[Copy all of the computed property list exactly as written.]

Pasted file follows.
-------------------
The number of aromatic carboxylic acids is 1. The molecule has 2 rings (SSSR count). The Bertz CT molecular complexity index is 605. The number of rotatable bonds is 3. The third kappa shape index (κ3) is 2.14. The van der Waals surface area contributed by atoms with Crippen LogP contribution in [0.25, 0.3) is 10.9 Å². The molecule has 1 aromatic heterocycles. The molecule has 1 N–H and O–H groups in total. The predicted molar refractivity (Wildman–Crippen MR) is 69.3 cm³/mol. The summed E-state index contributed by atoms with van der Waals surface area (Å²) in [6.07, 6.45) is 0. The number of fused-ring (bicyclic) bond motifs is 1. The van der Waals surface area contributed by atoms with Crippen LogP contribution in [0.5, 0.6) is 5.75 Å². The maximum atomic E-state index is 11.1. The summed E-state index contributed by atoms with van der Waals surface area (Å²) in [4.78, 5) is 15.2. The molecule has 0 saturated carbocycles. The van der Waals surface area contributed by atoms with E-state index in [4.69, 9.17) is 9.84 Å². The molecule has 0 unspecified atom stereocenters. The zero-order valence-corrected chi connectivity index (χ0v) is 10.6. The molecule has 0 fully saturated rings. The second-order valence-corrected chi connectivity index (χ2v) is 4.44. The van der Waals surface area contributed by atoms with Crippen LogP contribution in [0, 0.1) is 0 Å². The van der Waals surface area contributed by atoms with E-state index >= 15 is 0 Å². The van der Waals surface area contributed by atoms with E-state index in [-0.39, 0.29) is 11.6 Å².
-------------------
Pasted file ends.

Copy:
The number of aromatic carboxylic acids is 1. The molecule has 2 rings (SSSR count). The Bertz CT molecular complexity index is 605. The number of rotatable bonds is 3. The third kappa shape index (κ3) is 2.14. The van der Waals surface area contributed by atoms with Crippen LogP contribution in [0.25, 0.3) is 10.9 Å². The molecule has 1 aromatic heterocycles. The molecule has 1 N–H and O–H groups in total. The predicted molar refractivity (Wildman–Crippen MR) is 69.3 cm³/mol. The summed E-state index contributed by atoms with van der Waals surface area (Å²) in [6.07, 6.45) is 0. The number of fused-ring (bicyclic) bond motifs is 1. The van der Waals surface area contributed by atoms with Crippen LogP contribution in [0.5, 0.6) is 5.75 Å². The maximum atomic E-state index is 11.1. The summed E-state index contributed by atoms with van der Waals surface area (Å²) in [4.78, 5) is 15.2. The molecule has 0 saturated carbocycles. The van der Waals surface area contributed by atoms with E-state index in [4.69, 9.17) is 9.84 Å². The molecule has 0 unspecified atom stereocenters. The zero-order valence-corrected chi connectivity index (χ0v) is 10.6. The molecule has 0 fully saturated rings. The second-order valence-corrected chi connectivity index (χ2v) is 4.44. The van der Waals surface area contributed by atoms with Crippen LogP contribution in [0, 0.1) is 0 Å². The van der Waals surface area contributed by atoms with E-state index >= 15 is 0 Å². The van der Waals surface area contributed by atoms with E-state index in [-0.39, 0.29) is 11.6 Å².